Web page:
We've hit the halfway point of the NHL season, which means it's time to look back at the first half of this year's campaign, determine the winners and losers, and – of course – compliment those who've had positive impacts through the action we've seen so far.
One of the more interesting races has been for top coach of the first half. A number of strong candidates have emerged so far this season, whether they've taken a previous downtrodden team and turned it into a contender, or they've ensured their front-running team has continued to play at a high level with no drop-off in effort.
Some coaches receiving early Jack Adams consideration are in the first year with their teams - and some even in the first year as NHL head coaches - and have helped revamp the club. Making a strong case for top coach through the first half is St. Louis Blues bench boss Ken Hitchcock.
Hitchcock, a veteran of over 1,000 games in the NHL coaching ranks, took over the Blues one month into the regular season. Since his arrival in early November, St. Louis has gone 18-5-5. Hitchcock inherited a below-.500 team and now has them tied with the Detroit Red Wings for the Central Division lead, just two points behind conference-leading Vancouver.
While Hitchcock has his extensive experience to lean on, two coaches that have led similarly impressive turnarounds this year have done it with no previous NHL head coaching experience: Ottawa Senators head coach Paul MacLean and Florida Panthers head coach Kevin Dineen.
MacLean, who spent six seasons as an assistant with the Red Wings prior to joining the Senators, took a team that finished 13th in the Eastern Conference last year with just 74 points and now has them in the thick of the playoff picture with 50 points through 43 games.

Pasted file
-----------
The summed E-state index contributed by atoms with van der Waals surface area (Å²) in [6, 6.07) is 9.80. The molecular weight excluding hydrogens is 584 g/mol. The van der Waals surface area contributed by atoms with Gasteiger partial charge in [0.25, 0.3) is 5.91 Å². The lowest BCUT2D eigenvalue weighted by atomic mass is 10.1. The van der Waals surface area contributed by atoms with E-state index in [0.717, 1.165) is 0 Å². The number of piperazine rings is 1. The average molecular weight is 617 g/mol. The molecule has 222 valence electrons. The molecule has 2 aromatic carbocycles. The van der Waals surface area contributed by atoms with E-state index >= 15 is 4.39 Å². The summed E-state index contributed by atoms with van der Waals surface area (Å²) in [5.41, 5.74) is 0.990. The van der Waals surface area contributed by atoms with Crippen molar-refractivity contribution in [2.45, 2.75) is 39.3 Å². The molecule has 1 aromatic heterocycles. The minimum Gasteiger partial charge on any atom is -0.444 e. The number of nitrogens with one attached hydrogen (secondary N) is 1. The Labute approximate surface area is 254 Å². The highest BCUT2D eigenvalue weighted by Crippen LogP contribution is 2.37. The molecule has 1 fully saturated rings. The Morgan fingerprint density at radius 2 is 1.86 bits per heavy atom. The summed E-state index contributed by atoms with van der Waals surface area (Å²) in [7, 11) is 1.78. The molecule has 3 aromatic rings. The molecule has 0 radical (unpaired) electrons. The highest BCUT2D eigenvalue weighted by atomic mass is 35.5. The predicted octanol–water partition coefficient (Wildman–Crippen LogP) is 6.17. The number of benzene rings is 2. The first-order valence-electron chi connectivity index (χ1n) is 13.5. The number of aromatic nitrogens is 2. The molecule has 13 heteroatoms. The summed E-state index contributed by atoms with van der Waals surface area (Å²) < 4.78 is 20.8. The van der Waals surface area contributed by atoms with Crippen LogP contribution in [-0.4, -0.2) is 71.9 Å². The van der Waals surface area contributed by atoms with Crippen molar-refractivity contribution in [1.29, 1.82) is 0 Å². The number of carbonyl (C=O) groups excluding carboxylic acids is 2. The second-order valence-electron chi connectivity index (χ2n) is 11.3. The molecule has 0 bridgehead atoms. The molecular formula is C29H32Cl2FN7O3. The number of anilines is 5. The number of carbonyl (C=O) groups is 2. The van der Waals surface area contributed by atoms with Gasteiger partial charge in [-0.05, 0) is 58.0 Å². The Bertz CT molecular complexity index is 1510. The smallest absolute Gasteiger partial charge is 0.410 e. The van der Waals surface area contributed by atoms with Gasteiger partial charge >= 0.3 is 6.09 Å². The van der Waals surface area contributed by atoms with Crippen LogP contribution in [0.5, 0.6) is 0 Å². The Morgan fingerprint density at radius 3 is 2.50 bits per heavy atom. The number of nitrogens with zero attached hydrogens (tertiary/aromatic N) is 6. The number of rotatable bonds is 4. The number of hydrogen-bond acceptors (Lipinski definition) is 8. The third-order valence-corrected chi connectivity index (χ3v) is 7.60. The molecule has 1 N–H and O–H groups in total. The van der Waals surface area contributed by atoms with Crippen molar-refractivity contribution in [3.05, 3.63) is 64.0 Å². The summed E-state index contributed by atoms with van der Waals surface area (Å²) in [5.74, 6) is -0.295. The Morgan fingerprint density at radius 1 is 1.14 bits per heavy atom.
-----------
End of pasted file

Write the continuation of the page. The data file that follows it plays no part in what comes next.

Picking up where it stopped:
Down in Florida, Dineen has taken a team revamped from head to toe in the off-season, and led them to the top of the Southeast Division through the first half of the year. While Dineen didn't exactly take the same roster that finished last in the Eastern Conference last year and improved them to third – the Panthers had 11 players in the lineup opening night that weren't on the roster the previous year – his efforts in getting a roster with so much turnover to gel so quickly earns him praise.
Other first-time NHL coaches, like the Dallas Stars' Glen Gulutzan, who has his team playing at a high level despite the loss of star Brad Richards in the off-season, and Minnesota's Mike Yeo, who took a Wild club that finished 11 points out of the playoffs and now has them eighth in the West through the first half, also deserve some consideration.
But while it's easy to get caught up in the new coaches who drastically improve their team's fortune, we can't forget the ones that have their clubs playing at a high level year in and year out.
The two coaches that squared off in the Stanley Cup Final last year once again are leading their squads to impressive performances through the first half of 2011-12. After stumbling out of the gate a little, Claude Julien has the Boston Bruins back at the top of the Northeast Division and Eastern Conference, and looking every bit like the strong team that won the Cup last season.
Alain Vigneault, a Jack Adams award finalist last year, also has his Vancouver Canucks humming along like last year. The Presidents' Trophy winners are once again on top of the Western Conference standings through the first half of this season.
And then in New York, John Tortorella comes in as a bit of a hybrid of the two coaching categories: an established coach of a solid team, but one that has also helped his club jump to the next level.
Tortorella is in his third full season with the Rangers, but a year after guiding them to the eighth seed in the playoffs, he now has them sitting atop the Eastern Conference with the most points in the entire league.
Our question to you is: who is the top coach of the first half of the season? You've heard what we've had to say; now it's your turn. As always, it's Your! Call.